Kongen kaldte nu på sin datter og sagde: "Jeg vil give en stor fest, som skal vare i tre dage. Du skal kaste guldæbler i grams, måske kommer den ubekendte ridder." Da det blev bekendtgjort, gik kongesønnen ud i skoven og kaldte på Jernhans, der kom og spurgte, hvad han ville. "Kan du hjælpe mig til at gribe kongedatterens guldæble?" spurgte han. "Du kan være lige så sikker derpå, som om du allerede havde det i hånden," svarede Jernhans. "Vent lidt, så skal jeg give dig en rød rustning og en prægtig fuks." Da festen begyndte, kom kongesønnen springende og holdt stille mellem de andre riddere. Ingen kendte ham. Kongedatteren trådte frem og kastede et guldæble over til dem. Han greb det og red straks af sted. Næste dag havde Jernhans givet ham en hvid rustning og en skimmel. Han greb atter æblet og red øjeblikkelig derfra. Kongen blev nu vred. "Han skal fremstille sig for mig og sige, hvem han er," sagde han og befalede, at når ridderen næste dag var redet derfra, skulle hans folk sætte efter ham, og hvis han ikke godvillig fulgte med tilbage, bruge magt. Den tredie dag gav Jernhans kongesønnen en sort rustning og en ravnsort hest, og han greb også denne dag kongedatterens æble og red af sted. Folkene satte efter ham, og en af dem kom så nær ved ham, at han sårede ham i benet med spidsen af sit sværd. Han undslap alligevel sine forfølgere, men på en gang gjorde hesten så voldsomt et sæt, at hjelmen faldt af hans hovede, så de kunne se det gyldne hår. De red da tilbage og fortalte det til kongen.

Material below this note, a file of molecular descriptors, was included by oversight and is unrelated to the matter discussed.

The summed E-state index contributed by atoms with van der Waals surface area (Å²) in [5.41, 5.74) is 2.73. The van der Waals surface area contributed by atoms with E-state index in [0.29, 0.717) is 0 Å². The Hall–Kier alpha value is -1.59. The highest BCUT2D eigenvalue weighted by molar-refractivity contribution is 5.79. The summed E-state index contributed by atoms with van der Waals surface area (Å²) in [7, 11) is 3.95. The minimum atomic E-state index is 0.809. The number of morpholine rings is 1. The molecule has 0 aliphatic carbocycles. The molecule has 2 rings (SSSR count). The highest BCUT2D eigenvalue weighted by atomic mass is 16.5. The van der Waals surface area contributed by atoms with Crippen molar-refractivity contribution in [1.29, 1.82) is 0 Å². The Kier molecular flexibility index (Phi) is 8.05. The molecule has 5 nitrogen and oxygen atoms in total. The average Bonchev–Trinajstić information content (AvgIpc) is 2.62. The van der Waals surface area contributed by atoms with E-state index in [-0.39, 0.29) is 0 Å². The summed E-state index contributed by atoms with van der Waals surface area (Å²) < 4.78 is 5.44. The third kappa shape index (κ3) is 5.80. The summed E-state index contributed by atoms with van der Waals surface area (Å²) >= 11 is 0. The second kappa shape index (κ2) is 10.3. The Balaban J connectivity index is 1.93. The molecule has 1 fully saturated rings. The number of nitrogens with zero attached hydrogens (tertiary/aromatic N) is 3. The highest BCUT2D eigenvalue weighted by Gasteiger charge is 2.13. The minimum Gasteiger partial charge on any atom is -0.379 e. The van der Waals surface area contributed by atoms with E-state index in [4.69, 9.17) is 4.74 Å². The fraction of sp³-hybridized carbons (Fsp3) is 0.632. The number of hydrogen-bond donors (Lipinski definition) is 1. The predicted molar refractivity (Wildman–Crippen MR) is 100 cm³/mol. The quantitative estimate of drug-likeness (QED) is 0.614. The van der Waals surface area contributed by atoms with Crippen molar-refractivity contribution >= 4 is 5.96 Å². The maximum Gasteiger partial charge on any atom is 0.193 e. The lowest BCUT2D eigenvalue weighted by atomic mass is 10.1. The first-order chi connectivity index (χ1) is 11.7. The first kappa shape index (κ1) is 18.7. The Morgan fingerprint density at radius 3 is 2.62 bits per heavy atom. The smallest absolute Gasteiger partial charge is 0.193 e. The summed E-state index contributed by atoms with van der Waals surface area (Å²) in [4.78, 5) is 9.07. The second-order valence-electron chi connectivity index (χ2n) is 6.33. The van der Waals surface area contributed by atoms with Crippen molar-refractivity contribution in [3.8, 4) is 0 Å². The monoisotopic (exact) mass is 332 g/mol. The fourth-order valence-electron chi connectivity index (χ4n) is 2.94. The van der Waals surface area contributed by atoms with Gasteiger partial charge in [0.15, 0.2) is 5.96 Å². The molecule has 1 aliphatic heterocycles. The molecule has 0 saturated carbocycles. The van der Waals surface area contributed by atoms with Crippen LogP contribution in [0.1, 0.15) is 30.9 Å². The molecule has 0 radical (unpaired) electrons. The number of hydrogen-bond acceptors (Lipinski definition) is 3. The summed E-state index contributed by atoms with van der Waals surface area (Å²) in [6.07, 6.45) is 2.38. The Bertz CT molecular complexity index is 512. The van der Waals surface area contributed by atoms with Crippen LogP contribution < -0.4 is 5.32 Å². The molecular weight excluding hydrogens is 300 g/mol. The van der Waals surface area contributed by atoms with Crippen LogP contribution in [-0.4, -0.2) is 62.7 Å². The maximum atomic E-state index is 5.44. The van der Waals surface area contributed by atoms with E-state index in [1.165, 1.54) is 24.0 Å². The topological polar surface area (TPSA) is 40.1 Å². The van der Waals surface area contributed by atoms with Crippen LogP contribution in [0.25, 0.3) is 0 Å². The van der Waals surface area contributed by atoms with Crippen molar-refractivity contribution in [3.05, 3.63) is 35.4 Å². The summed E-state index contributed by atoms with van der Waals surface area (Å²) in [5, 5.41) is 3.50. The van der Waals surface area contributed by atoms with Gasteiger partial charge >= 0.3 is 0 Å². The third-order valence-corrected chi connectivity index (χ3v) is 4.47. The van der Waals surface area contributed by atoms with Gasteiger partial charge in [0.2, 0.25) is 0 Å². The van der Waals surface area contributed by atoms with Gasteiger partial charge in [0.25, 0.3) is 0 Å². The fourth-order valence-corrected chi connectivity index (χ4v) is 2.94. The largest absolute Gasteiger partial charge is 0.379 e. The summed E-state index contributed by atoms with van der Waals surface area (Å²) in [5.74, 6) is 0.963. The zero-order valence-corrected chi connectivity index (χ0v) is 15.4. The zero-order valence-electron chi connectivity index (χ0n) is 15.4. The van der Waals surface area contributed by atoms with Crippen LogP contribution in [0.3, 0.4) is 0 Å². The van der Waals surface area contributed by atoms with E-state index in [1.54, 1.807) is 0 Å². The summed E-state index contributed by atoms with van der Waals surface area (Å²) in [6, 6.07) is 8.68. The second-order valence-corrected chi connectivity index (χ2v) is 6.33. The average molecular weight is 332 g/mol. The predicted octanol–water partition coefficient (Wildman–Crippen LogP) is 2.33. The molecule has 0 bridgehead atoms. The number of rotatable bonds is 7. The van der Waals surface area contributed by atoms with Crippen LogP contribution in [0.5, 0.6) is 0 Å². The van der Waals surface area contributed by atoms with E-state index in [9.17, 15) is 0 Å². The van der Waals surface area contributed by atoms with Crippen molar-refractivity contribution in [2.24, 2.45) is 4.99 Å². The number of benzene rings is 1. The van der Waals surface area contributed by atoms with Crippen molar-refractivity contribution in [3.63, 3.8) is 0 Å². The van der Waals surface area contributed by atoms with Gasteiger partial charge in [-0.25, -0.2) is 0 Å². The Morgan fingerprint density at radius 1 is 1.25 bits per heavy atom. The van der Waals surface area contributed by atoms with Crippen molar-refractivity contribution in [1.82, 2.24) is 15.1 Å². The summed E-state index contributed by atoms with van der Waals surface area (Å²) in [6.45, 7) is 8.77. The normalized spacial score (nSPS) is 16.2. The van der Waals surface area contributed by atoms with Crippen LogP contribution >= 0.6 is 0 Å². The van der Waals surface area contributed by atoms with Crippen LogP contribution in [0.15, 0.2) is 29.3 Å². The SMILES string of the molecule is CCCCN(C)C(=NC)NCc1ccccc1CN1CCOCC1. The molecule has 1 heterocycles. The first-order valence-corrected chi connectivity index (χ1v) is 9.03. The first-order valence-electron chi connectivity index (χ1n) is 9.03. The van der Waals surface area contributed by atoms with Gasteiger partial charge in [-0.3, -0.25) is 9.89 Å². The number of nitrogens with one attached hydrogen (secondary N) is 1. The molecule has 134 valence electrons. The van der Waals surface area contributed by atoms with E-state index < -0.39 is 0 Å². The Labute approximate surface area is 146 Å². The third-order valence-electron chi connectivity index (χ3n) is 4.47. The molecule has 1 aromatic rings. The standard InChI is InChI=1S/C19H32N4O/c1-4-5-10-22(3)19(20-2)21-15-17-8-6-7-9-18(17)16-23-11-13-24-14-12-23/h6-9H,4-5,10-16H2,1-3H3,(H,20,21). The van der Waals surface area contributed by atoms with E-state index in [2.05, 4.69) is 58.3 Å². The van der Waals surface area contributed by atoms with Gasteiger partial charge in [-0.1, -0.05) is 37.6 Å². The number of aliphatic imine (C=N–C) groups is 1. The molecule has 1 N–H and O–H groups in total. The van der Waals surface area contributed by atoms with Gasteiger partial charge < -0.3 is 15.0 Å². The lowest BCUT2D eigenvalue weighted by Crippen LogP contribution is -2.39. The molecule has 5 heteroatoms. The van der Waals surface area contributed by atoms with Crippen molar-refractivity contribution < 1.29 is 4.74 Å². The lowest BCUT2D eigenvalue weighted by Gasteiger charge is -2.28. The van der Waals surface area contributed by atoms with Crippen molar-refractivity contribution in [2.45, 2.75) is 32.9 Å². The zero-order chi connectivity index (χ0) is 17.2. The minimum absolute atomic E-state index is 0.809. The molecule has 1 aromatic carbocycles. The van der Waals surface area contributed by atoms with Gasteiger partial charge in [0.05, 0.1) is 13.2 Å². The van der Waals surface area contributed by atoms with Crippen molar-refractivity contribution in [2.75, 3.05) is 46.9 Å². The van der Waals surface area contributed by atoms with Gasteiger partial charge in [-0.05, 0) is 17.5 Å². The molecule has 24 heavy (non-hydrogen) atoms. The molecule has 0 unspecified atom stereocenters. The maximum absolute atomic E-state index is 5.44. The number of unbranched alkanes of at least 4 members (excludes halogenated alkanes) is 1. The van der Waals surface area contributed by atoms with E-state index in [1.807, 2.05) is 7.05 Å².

Næste dag gik kongedatteren ned til gartneren og spurgte, hvor hans dreng var henne. "Han arbejder ude i haven," svarede han. "Den løjerlige fyr har været med til festen og kom først hjem i går aftes og viste mine børn tre guldæbler, som han havde fået." Kongen lod gartnerdrengen kalde op til sig, og han kom ind med huen på. Men kongedatteren gik hen og tog den af, så de gyldne lokker faldt ned over skuldrene. Alle forbavsedes, da de så, hvor dejligt det var. "Er du den ridder, der har været ved festen, hver dag i en forskellig rustning, og har grebet guldæblerne?" spurgte kongen. "Ja," svarede han, "her er æblerne, og hvis I vil have endnu flere beviser, kan I se det sår, eders folk gav mig, da de forfulgte mig. Jeg er også den ridder, der sejrede over eders fjender." - "Du kan da ikke være nogen almindelig gartnerdreng, når du kan udføre sådanne heltegerninger," sagde kongen, "hvem er din far?" - "Han er en mægtig konge," svarede prinsen, "og guld og sølv kan jeg få lige så meget af, som jeg vil." - "Jeg er dig megen tak skyldig," sagde kongen, "er der ikke noget, jeg kan gøre for dig?" - "Jo," svarede han, "giv mig eders datter til kone." - "Han går lige løs på sagen," lo kongedatteren, "men jeg har for længe siden set på hans gyldne hår, at han ikke var nogen gartnerdreng." Derpå gik hun hen og kyssede ham. Der blev sendt bud til hans far og mor, som blev ude af sig selv af glæde, for de havde opgivet alt håb om at se deres kære søn igen. Midt under bryllupsfesten holdt musikken pludselig op med at spille, døren åbnedes og en prægtigklædt konge trådte ind med sit følge. "Jeg er Jernhans," sagde han, "jeg var forhekset til en vild mand, men du har frelst mig. Derfor skal du også arve alle mine skatte."